• Medication/Eye drops: A common treatment for primary open-angle glaucoma, this option utilizes one or more types of medicated eye drops that have to be taken several times a day. These will either increase drainage from your eye or stop the production of the fluid in your eye to reduce pressure.
  • Surgery: There are several different laser therapy options for treating glaucoma that vary for each type of the disease:
  • Laser trabeculoplasty will help fluid drain from your eye more effectively, but the results will only last a few years.
  • Laser cyclo-ablation, generally only used after other methods have failed, destroys the cells that produce the fluid by freezing them, reducing pressure in the eye.
  • A trabeculectomywill create a new pathway for your eye to drain through a small collecting bag near the upper lid into the capillary blood system.
  • Aqueous shunts are artificial drainage devices that are surgically placed in the eyethat allow fluid to drain into a reservoir and are an alternative to a trabeculectomy.

When Is The Right Time For Glaucoma Treatment?

The key to effective glaucoma treatment is to diagnose and start treatment as early as possible, as any vision lost will be permanent. If you are experiencing any of the symptoms of glaucoma then you should speak to an eye doctor as soon as possible.

What Can I Expect From Glaucoma Treatment?

With glaucoma treatment, you can expect your vision to remain stable, although it will not improve. The most common forms of treatment include a regime of medicated eye drops that will only be effective if used as prescribed, so patients have to dedicate themselves to a strict daily routine. Whatever the treatment plan decided upon by you and your doctor, maintaining good eye health and having regular check-ups will help you ensure that your vision doesn’t deteriorate further.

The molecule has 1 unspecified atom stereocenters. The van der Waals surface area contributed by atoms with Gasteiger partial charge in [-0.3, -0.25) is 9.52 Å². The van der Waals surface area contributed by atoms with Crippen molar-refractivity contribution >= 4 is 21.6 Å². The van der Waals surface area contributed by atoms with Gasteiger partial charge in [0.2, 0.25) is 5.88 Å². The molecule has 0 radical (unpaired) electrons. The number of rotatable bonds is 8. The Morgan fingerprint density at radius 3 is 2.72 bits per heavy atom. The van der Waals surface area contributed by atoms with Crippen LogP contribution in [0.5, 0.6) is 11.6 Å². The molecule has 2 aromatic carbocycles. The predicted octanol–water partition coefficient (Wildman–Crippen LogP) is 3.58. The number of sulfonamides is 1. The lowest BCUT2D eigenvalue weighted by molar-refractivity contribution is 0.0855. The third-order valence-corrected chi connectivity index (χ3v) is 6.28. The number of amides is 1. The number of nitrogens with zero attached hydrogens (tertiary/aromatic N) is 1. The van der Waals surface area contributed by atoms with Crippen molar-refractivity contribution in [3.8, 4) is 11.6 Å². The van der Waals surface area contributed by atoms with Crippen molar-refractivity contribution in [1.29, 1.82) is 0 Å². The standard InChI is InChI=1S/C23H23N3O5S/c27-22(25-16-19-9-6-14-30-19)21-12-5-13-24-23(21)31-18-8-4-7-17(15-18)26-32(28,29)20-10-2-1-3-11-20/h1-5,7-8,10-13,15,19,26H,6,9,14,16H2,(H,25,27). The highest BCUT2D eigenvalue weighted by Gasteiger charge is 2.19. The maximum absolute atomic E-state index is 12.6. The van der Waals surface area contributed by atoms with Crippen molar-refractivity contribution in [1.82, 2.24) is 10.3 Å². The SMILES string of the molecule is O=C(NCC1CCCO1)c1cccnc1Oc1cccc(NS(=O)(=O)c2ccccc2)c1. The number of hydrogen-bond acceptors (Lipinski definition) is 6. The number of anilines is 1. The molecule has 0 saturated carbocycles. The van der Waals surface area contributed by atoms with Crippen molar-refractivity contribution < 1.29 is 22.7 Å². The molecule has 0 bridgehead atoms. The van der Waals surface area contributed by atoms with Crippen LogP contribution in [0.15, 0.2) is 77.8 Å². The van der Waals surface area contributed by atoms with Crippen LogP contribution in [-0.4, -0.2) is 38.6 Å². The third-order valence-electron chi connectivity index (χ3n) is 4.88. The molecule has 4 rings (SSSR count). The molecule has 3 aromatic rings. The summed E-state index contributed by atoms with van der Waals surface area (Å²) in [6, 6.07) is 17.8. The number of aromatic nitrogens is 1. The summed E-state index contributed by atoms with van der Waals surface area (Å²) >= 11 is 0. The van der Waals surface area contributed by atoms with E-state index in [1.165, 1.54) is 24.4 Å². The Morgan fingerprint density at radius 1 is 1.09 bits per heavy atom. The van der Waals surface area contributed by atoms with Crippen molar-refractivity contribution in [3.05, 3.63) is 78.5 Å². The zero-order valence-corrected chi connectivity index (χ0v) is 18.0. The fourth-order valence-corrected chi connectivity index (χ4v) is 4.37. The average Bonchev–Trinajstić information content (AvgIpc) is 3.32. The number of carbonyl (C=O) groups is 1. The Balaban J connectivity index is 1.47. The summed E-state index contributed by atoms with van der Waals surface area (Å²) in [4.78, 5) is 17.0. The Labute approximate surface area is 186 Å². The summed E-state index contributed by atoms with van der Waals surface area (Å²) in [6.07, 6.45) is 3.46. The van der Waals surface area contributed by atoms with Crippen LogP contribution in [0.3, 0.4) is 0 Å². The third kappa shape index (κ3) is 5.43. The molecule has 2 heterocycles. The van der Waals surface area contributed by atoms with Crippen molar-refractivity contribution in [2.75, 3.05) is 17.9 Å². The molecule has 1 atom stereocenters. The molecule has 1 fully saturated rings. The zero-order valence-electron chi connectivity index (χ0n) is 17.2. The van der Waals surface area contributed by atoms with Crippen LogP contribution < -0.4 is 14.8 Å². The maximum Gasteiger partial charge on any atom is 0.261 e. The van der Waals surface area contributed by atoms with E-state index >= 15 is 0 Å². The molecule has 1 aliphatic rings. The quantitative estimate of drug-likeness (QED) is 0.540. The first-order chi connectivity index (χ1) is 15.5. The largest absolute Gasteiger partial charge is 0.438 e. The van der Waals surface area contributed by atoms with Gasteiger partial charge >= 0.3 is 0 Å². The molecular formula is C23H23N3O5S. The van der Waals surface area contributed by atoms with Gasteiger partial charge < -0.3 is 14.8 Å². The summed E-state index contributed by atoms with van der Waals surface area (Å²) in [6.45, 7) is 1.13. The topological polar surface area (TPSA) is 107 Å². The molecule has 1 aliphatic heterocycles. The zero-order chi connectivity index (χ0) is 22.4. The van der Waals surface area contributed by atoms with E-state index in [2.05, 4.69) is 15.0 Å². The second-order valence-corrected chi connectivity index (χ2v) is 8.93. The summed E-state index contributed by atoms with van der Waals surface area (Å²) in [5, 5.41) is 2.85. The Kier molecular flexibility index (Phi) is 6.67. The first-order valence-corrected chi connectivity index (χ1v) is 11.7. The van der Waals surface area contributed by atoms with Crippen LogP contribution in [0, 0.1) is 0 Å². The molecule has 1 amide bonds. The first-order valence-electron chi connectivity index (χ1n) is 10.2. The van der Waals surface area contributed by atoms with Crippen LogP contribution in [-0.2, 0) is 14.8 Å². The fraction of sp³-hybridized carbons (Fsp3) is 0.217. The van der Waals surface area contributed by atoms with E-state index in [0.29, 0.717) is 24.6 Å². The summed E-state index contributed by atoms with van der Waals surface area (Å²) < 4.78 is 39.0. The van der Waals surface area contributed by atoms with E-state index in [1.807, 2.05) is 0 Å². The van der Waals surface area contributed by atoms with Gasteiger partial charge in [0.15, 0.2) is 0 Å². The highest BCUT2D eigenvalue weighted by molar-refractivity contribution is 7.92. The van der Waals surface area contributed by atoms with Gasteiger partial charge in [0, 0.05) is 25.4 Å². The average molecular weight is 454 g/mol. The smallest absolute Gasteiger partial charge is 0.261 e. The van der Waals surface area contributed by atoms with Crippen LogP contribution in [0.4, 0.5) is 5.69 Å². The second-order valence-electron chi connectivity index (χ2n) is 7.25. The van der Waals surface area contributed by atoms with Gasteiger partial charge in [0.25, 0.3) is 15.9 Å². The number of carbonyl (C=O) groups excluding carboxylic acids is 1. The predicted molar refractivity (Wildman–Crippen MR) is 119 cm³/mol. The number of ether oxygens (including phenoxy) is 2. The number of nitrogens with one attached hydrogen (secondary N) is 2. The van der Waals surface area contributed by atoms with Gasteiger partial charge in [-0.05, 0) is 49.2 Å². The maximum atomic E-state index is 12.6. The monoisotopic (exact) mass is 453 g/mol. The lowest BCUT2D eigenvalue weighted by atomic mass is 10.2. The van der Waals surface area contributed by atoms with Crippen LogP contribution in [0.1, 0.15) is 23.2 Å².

When Will I Be Able to Return To Normal Activity After My Treatment?

Surgery for glaucoma, although largely painless, requires some recovery time depending on the procedure to allow your eyes to heal. Patients are advised to rest their eyes and keep their eyes away from water for a day to a week and you will also not be able to drive on the day of your surgery. Most daily activities should be fine unless they are very stressful on your eyes, for example, reading.

Every case is different, however, and your doctor will be able to give you more specific information about what you can expect.

What’s Next? Get A Glaucoma Evaluation

An eye exam is essential for anyone who feels like they may be suffering from glaucoma, as treatment needs to start as soon as possible to prevent further loss of vision. Once you have your diagnosis, you can move forward with a customized treatment plan that will help you to effectively preserve your vision and keep your eyes healthy.

Why Choose Eye Centers Of Florida For Your Evaluation?

At Eye Centers of Florida, we prioritize exceptional patient care, helping all our patients to gain access to the qualified eye specialists and advice they need to diagnose, manage and treat glaucoma.

If you would like your vision to be evaluated for glaucoma, request an appointment today.